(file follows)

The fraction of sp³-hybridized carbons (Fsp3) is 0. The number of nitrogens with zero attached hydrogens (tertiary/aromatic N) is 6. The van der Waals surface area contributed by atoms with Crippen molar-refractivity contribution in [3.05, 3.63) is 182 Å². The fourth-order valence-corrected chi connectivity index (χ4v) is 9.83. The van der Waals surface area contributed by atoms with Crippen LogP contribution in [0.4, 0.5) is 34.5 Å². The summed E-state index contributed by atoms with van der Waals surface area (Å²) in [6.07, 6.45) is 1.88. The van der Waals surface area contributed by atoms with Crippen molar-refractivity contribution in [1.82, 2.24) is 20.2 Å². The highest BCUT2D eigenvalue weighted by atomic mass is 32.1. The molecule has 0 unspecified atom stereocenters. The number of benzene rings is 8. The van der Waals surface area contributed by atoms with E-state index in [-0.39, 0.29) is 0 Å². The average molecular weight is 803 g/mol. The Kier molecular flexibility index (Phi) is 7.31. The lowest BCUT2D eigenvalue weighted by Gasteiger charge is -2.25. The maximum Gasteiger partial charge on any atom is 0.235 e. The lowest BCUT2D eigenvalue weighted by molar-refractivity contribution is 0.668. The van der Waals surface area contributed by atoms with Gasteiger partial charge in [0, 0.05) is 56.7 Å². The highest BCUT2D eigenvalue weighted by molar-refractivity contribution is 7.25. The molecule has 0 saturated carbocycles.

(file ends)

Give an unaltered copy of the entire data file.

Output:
The fraction of sp³-hybridized carbons (Fsp3) is 0. The number of nitrogens with zero attached hydrogens (tertiary/aromatic N) is 6. The van der Waals surface area contributed by atoms with Crippen molar-refractivity contribution in [3.05, 3.63) is 182 Å². The fourth-order valence-corrected chi connectivity index (χ4v) is 9.83. The van der Waals surface area contributed by atoms with Crippen LogP contribution in [0.4, 0.5) is 34.5 Å². The summed E-state index contributed by atoms with van der Waals surface area (Å²) in [6.07, 6.45) is 1.88. The van der Waals surface area contributed by atoms with Crippen molar-refractivity contribution in [1.82, 2.24) is 20.2 Å². The highest BCUT2D eigenvalue weighted by atomic mass is 32.1. The molecule has 0 unspecified atom stereocenters. The number of benzene rings is 8. The van der Waals surface area contributed by atoms with E-state index in [-0.39, 0.29) is 0 Å². The average molecular weight is 803 g/mol. The Kier molecular flexibility index (Phi) is 7.31. The lowest BCUT2D eigenvalue weighted by Gasteiger charge is -2.25. The maximum Gasteiger partial charge on any atom is 0.235 e. The lowest BCUT2D eigenvalue weighted by molar-refractivity contribution is 0.668. The van der Waals surface area contributed by atoms with Gasteiger partial charge in [0, 0.05) is 56.7 Å². The highest BCUT2D eigenvalue weighted by molar-refractivity contribution is 7.25. The molecule has 0 saturated carbocycles.